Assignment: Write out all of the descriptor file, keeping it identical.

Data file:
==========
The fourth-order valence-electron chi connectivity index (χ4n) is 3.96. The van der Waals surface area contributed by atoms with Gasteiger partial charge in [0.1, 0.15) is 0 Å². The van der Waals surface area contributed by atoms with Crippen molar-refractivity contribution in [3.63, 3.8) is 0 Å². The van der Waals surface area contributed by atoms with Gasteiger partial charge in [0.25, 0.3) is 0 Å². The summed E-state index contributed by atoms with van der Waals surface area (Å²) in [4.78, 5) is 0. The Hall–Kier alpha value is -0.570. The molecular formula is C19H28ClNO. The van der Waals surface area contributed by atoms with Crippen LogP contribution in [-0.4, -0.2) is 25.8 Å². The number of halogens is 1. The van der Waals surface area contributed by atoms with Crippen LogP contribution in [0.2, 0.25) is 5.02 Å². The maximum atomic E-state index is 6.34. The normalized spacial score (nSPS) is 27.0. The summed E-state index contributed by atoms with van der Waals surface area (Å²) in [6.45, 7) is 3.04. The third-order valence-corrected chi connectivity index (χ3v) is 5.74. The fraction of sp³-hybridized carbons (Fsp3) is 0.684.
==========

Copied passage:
The fourth-order valence-electron chi connectivity index (χ4n) is 3.96. The van der Waals surface area contributed by atoms with Gasteiger partial charge in [0.1, 0.15) is 0 Å². The van der Waals surface area contributed by atoms with Crippen molar-refractivity contribution in [3.63, 3.8) is 0 Å². The van der Waals surface area contributed by atoms with Gasteiger partial charge in [0.25, 0.3) is 0 Å². The summed E-state index contributed by atoms with van der Waals surface area (Å²) in [4.78, 5) is 0. The Hall–Kier alpha value is -0.570. The molecular formula is C19H28ClNO. The van der Waals surface area contributed by atoms with Crippen LogP contribution in [-0.4, -0.2) is 25.8 Å². The number of halogens is 1. The van der Waals surface area contributed by atoms with Crippen LogP contribution in [0.2, 0.25) is 5.02 Å². The maximum atomic E-state index is 6.34. The normalized spacial score (nSPS) is 27.0. The summed E-state index contributed by atoms with van der Waals surface area (Å²) in [6.45, 7) is 3.04. The third-order valence-corrected chi connectivity index (χ3v) is 5.74. The fraction of sp³-hybridized carbons (Fsp3) is 0.684.